Hong Kong Research Grants Council.
The comparative performance of different clinical sampling methods for diagnosis of SARS-CoV-2 infection by RT-PCR among populations with suspected infection remains unclear. This meta-analysis aims to systematically compare the diagnostic performance of different clinical specimen collection methods.
Our review suggests that, compared with the gold standard of nasopharyngeal swabs, pooled nasal and throat swabs offered the best diagnostic performance of the alternative sampling approaches for diagnosis of SARS-CoV-2 infection in ambulatory care. Saliva and nasal swabs gave comparable and very good diagnostic performance and are clinically acceptable alternative specimen collection methods. Throat swabs gave a much lower sensitivity and positive predictive value and should not be recommended. Self-collection for pooled nasal and throat swabs and nasal swabs was not associated with any significant impairment of diagnostic accuracy. Our results also provide a useful reference framework for the proper interpretation of SARS-CoV-2 testing results using different clinical specimens.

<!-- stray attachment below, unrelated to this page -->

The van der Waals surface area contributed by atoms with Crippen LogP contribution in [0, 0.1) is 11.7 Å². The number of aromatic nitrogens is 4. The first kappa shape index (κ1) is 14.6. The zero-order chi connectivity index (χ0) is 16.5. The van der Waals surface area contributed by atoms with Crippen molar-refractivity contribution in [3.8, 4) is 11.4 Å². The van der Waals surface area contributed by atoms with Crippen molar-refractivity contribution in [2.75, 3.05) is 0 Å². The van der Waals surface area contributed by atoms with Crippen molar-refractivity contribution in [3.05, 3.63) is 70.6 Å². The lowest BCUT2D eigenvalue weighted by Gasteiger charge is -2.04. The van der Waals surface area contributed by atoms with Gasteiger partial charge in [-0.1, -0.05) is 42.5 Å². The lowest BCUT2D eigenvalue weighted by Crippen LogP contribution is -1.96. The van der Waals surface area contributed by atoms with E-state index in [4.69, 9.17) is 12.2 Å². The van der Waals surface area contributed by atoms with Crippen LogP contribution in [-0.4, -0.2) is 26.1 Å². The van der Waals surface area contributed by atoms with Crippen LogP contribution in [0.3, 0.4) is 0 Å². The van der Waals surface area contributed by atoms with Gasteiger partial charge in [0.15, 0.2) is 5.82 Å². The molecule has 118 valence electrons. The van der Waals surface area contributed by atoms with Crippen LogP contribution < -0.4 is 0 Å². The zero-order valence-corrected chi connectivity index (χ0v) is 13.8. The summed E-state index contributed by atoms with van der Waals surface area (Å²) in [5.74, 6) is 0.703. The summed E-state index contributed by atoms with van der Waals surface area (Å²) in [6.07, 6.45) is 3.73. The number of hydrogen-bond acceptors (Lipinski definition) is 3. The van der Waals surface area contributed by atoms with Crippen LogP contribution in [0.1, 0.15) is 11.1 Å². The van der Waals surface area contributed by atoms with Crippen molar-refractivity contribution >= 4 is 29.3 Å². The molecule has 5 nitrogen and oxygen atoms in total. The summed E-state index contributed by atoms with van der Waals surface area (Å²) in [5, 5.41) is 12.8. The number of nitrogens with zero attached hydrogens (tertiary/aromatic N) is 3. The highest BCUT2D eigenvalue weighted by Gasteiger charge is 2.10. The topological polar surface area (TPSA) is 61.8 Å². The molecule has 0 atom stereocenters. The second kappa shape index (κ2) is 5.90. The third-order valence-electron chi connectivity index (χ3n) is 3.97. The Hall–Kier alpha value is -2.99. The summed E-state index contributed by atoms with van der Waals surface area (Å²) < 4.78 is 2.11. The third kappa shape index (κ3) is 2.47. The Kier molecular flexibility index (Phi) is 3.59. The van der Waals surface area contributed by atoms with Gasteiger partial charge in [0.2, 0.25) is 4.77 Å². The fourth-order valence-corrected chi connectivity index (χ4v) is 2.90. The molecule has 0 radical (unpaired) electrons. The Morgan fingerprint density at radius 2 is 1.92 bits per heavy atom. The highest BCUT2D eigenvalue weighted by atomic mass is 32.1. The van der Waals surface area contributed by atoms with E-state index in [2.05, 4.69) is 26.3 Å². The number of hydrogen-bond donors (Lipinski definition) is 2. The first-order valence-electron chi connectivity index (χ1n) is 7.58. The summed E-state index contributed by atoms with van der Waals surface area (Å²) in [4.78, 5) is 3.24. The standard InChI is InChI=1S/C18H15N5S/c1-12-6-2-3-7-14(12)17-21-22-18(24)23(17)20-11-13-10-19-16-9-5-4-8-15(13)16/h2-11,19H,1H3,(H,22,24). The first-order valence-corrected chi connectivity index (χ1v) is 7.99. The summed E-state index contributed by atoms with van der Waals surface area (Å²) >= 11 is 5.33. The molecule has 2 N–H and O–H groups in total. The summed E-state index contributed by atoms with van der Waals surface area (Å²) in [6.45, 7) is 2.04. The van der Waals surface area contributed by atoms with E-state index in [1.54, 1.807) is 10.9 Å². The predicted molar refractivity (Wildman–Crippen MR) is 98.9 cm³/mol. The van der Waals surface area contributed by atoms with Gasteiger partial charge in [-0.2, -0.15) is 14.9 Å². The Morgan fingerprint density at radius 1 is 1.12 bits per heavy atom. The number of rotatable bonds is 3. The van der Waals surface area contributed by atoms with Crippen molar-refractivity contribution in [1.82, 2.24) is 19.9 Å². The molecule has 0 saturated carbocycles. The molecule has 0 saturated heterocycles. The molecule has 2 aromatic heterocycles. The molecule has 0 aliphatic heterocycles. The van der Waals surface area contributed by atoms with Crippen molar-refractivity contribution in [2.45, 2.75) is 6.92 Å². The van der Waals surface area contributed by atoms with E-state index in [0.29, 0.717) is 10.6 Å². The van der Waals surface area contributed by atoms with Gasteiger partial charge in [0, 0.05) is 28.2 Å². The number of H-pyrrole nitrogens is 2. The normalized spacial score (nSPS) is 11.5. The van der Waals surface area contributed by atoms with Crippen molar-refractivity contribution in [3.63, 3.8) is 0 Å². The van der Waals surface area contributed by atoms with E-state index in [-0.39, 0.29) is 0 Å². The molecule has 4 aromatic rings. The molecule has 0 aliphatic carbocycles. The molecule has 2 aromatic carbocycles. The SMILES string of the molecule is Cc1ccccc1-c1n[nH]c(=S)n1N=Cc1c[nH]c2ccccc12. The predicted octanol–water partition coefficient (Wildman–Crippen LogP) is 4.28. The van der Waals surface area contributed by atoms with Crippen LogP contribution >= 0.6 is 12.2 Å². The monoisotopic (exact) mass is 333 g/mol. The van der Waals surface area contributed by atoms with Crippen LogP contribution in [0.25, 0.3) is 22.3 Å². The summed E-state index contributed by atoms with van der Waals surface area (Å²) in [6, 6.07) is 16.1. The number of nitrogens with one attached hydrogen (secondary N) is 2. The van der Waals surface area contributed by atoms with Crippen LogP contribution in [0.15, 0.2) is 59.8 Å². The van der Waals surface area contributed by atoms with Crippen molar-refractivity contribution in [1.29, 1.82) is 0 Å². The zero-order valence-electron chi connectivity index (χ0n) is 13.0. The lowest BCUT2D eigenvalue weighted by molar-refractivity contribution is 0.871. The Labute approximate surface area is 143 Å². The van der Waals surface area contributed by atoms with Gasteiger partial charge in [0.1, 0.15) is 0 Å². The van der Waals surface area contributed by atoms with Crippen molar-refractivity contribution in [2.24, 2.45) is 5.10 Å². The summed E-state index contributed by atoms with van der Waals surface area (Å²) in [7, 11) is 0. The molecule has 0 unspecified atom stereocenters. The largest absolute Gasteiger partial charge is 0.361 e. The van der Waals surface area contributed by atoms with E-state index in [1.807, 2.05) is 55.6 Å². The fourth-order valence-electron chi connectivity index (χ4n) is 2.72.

In this systematic review and meta-analysis, we systematically searched PubMed, Embase, MEDLINE, Web of Science, medRxiv, bioRxiv, SSRN, and Research Square from Jan 1, 2000, to Nov 16, 2020. We included original clinical studies that examined the performance of nasopharyngeal swabs and any additional respiratory specimens for the diagnosis of SARS-CoV-2 infection among individuals presenting in ambulatory care. Studies without data on paired samples, or those that only examined different samples from confirmed SARS-CoV-2 cases were not useful for examining diagnostic performance of a test and were excluded. Diagnostic performance, including sensitivity, specificity, positive predictive value, and negative predictive value, was examined using random effects models and double arcsine transformation.
≥30%) was observed in studies on saliva and nasal swabs.